are more worried now, even though we’ve got this kind of democracy.”]
“Some candidates gave $1,000 to families with four or five voters in them; I have witnessed this,” he told Al Jazeera. “When there are elections, the KRG – both the PUK and the KDP – interview the ‘kurdified Yazidis’ on different media outlets and tell viewers that Yazidis are the ‘original Kurds’,” he added.
For a young Yazidi activist from Duhok who asked to remain anonymous, Kurdish identity is relevant and very much part of being Yazidi: “Yazidis are the original Kurds, the oldest text in the Kurdish language is a Yazidi text,” he said.
Nawaf Ashur, however, explained that when they were considered Arabs under the Baathist regime, the Yazidi community faced fewer threats. “It was a dictatorship, but under Saddam minorities were respected and we felt more comfortable. They are more worried now, even though we’ve got this kind of democracy,” Ismail said.
Meanwhile, Letta Tayler, Human Rights Watch’s senior researcher in terrorism and counterterrorism, urged Iraq’s Kurdish and Arab authorities to put a stop to attacks on minorities.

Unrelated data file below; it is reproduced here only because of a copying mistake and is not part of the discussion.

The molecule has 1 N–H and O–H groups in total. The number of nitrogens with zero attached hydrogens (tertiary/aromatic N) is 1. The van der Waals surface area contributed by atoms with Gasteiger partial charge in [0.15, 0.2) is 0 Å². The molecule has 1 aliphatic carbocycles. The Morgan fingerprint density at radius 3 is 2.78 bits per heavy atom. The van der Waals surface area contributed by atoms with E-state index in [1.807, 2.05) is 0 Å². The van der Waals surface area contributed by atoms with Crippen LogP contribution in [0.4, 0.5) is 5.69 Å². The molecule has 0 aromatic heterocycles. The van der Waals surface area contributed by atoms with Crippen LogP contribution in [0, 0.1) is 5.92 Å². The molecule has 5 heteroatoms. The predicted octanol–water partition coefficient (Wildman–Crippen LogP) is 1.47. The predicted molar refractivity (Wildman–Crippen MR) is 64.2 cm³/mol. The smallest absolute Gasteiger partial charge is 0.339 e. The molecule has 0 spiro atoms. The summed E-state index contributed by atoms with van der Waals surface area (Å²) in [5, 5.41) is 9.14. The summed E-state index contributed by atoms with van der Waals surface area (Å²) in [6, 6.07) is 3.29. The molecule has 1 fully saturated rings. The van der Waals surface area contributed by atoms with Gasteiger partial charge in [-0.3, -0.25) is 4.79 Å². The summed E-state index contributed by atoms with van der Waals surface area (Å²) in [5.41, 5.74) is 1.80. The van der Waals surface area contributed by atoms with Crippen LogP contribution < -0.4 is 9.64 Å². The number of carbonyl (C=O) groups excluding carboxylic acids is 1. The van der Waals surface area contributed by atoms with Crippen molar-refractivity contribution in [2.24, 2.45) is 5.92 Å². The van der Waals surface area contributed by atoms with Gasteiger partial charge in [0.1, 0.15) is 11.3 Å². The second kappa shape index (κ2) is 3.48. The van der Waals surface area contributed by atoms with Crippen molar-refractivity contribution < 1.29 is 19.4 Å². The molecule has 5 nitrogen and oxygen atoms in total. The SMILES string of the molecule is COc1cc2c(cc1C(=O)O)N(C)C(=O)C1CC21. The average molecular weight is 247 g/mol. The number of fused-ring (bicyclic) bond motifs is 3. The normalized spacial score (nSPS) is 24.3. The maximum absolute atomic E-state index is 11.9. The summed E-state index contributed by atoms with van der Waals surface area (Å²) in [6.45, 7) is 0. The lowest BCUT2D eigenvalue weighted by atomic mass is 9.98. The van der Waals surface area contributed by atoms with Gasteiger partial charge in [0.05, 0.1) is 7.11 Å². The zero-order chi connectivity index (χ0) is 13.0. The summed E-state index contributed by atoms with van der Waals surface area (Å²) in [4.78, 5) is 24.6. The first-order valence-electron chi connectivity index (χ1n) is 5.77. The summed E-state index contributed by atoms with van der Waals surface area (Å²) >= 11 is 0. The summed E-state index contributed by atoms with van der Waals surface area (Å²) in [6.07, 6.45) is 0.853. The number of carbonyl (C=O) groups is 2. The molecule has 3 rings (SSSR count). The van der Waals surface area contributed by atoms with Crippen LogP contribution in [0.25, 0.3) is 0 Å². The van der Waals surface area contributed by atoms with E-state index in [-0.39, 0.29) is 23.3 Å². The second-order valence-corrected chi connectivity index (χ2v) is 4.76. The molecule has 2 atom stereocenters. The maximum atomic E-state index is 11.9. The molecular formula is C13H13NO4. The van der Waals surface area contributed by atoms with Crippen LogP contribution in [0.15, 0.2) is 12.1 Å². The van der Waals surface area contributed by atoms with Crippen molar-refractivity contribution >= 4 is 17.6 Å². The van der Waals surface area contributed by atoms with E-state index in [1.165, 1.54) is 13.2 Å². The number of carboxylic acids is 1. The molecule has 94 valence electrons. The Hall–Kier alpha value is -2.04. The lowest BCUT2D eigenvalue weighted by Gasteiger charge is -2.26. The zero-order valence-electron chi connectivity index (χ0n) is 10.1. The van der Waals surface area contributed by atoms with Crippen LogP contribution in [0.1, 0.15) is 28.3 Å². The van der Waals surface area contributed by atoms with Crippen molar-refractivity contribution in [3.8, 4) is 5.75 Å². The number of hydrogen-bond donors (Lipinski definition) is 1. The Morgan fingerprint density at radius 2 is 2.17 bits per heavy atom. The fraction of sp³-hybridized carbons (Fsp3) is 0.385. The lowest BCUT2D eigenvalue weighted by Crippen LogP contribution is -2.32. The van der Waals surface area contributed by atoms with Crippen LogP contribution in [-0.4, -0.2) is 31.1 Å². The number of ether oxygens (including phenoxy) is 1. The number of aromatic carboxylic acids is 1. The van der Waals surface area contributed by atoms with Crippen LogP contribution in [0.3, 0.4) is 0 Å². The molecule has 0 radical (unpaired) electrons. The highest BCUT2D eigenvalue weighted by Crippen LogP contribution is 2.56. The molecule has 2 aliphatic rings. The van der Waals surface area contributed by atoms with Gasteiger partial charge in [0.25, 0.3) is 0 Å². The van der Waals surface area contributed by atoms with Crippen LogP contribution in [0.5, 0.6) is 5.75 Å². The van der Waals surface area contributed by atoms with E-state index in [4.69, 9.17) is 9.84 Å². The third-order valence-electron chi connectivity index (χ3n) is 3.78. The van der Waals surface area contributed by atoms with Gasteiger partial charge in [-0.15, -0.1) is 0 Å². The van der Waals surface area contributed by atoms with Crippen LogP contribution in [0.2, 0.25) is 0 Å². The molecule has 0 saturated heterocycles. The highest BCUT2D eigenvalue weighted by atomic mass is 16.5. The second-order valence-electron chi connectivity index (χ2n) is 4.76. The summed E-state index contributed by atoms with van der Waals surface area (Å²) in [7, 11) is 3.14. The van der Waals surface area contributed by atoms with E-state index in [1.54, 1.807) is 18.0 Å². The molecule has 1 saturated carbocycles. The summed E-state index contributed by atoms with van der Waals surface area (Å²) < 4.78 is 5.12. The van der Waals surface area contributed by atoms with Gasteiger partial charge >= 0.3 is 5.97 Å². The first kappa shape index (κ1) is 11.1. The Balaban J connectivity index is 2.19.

“It seems that for many religious minorities the solution offered by the international community is to help these besieged minorities get visas to leave their homeland,” Tayler told Al Jazeera. “But they should not be offered a choice this stark: stay and be killed or leave your own home.”
Today, the Yazidis are victims of geography, caught between a largely Islamic State-controlled province, Baghdad’s authority, and the KRG’s often heavy-handed military forces, in addition to Prime Minister Nouri al-Maliki’s frail grip on the Sunni-majority province, shamefully brought to light by the rapid fall of the Iraqi army and the takeover of Mosul by the so-called Islamic State.